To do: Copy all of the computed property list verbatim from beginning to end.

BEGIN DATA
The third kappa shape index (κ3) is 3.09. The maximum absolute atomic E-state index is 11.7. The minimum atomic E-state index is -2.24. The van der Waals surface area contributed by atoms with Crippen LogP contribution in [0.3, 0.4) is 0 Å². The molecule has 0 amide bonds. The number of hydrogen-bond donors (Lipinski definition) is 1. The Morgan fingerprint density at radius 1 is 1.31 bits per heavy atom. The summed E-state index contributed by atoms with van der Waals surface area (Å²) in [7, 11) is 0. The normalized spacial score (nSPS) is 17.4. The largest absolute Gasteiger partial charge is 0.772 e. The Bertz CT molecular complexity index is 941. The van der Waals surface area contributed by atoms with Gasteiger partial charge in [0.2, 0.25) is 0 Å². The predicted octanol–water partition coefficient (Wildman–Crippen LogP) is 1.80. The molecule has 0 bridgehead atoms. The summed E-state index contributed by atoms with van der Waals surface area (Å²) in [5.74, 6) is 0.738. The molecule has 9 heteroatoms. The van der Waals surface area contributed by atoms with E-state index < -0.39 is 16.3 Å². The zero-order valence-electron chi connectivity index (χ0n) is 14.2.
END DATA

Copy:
The third kappa shape index (κ3) is 3.09. The maximum absolute atomic E-state index is 11.7. The minimum atomic E-state index is -2.24. The van der Waals surface area contributed by atoms with Crippen LogP contribution in [0.3, 0.4) is 0 Å². The molecule has 0 amide bonds. The number of hydrogen-bond donors (Lipinski definition) is 1. The Morgan fingerprint density at radius 1 is 1.31 bits per heavy atom. The summed E-state index contributed by atoms with van der Waals surface area (Å²) in [7, 11) is 0. The normalized spacial score (nSPS) is 17.4. The largest absolute Gasteiger partial charge is 0.772 e. The Bertz CT molecular complexity index is 941. The van der Waals surface area contributed by atoms with Gasteiger partial charge in [0.2, 0.25) is 0 Å². The predicted octanol–water partition coefficient (Wildman–Crippen LogP) is 1.80. The molecule has 0 bridgehead atoms. The summed E-state index contributed by atoms with van der Waals surface area (Å²) in [5.74, 6) is 0.738. The molecule has 9 heteroatoms. The van der Waals surface area contributed by atoms with E-state index < -0.39 is 16.3 Å². The zero-order valence-electron chi connectivity index (χ0n) is 14.2.